Firm getting ‘more traditional’ about security

Wednesday, October 1, 2003

AUSTIN, Texas - Technology and monitoring service provider Security Broadband is in talks with several security industry players about distributing its products and services through the security channel, rather than relying heavily on its cable partners.

Between bankruptcy and consolidation in the cable industry, some of Security Broadband’s partners in the cable industry have not fared well in recent months. Because of this, President and Chief Executive Officer William Glasgow said his company has been looking for complementary partnerships in the security industry.

“The cable industry went through a period of retrenchment and basically our working with them was slowed down considerably,” Glasgow said. “At the same time, we began being contacted by players in the security industry who were interested in selling our products and services.”

The company started in 1999 with $13 million in funding from a number of investors, including cable providers Cox Communications, Comcast Corp., Adelphia Communications and Cable-vision Corp. In 2001, the company picked up an additional $45 million in second-round financing.

Because discussions with potential security industry partners are only in preliminary stages, Glasgow said he could not identify companies by name. He also said there is no firm timeline for completing any deals.

Tony Smith, president of Security Finance Associates, said Security Broadband is refocusing and “getting into the security industry in a more traditional format,” something the company hasn’t done in its short lifetime.

“To the contrary, they were ignoring anyone in the security industry” when it came to partnerships, he said.

What effect Security Broadband’s new direction will have on the industry isn’t clear at the moment, Smith said.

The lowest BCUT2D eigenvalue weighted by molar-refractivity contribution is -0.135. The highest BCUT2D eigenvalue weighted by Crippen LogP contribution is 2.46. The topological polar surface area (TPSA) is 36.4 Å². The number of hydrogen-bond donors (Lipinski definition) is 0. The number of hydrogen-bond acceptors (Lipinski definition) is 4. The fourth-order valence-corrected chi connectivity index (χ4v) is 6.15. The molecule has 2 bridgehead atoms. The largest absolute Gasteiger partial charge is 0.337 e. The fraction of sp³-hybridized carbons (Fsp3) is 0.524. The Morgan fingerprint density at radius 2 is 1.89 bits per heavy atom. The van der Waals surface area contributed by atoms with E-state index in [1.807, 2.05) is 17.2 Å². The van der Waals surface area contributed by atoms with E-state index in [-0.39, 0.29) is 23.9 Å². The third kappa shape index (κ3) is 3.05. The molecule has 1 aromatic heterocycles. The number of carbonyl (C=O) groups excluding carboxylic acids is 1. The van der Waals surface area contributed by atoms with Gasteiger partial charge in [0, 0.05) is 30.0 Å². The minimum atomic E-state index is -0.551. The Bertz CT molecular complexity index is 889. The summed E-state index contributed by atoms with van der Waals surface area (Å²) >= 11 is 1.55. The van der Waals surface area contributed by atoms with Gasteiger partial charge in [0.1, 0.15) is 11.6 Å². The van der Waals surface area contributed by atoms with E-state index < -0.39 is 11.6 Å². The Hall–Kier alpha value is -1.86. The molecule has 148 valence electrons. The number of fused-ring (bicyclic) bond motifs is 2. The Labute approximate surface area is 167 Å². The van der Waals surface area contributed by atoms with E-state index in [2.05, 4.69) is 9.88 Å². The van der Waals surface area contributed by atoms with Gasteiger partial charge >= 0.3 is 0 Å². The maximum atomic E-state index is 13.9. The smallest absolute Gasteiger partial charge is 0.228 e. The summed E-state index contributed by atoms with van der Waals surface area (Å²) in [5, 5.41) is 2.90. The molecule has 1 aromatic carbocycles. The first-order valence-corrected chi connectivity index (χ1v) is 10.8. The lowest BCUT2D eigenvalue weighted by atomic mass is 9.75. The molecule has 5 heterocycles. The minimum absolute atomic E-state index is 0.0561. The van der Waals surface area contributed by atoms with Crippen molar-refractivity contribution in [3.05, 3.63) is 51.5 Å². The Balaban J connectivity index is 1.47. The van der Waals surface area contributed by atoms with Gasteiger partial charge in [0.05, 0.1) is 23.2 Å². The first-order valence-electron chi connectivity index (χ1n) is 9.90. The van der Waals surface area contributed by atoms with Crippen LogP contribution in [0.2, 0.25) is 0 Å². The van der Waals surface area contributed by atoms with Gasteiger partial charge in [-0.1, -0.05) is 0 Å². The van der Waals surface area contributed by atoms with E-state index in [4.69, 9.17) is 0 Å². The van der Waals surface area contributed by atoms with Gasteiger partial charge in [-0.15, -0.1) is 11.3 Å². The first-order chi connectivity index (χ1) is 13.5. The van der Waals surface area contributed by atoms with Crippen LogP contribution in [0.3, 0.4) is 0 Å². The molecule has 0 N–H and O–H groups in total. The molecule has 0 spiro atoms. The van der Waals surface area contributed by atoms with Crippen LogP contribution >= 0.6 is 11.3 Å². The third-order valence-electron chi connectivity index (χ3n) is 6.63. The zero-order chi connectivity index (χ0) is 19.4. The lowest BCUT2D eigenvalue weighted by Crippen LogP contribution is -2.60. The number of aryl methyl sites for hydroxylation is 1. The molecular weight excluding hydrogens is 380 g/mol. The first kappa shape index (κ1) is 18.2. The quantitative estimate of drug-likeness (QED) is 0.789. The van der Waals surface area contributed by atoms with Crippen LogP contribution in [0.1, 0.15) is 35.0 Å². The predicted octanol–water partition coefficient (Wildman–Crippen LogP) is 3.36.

“It’s nice to have a player in the industry who has $15 million [left in its corporate coffers] to spend in some traditional fashion, but they really never had an effect on the industry to begin with. They were an anomaly,” Smith said.

For several months now, Security Broadband has been working on how its products and services might look from a branding perspective if they were to be sold by another company.

“We’ve got hardware that’s proprietary, we’ve got an interactive portal and the third piece of it is the monitoring piece,” Glasgow said. “Our goal is to try to get the security industry and/or the cable industry to embrace the end-to-end solution and they can pick and choose which pieces of it they do and which pieces we do.”

One of the challenges the company has faced in this process is how to market its hardware and services to various segments of the security industry.

“You’ve got different paradigms with different folks – you’ve got folks who like to sell and install and then sell the contract and you’ve got some who like to sell and install and just outsource the monitoring,” he said. “We’ve got to figure out how to work with the various groups, and that’s new to us. That’s something we’ve got to figure out. What works best in which environment?”

In the end, Glasgow said, the company will offer some blend of hardware and central monitoring, although that, like the timeframe for any deals, is not set in stone.

“We have a monitoring center, but we’re also looking at the possibility of licensing that technology out,” he said.

Adding to Security Broadband’s complications is the fact that the company has also battled its share of bankruptcy rumors in recent months, but Glasgow said those rumors are definitely not true.

“As Mark Twain said, ‘Rumors of my demise are greatly exaggerated,’” Glasgow said.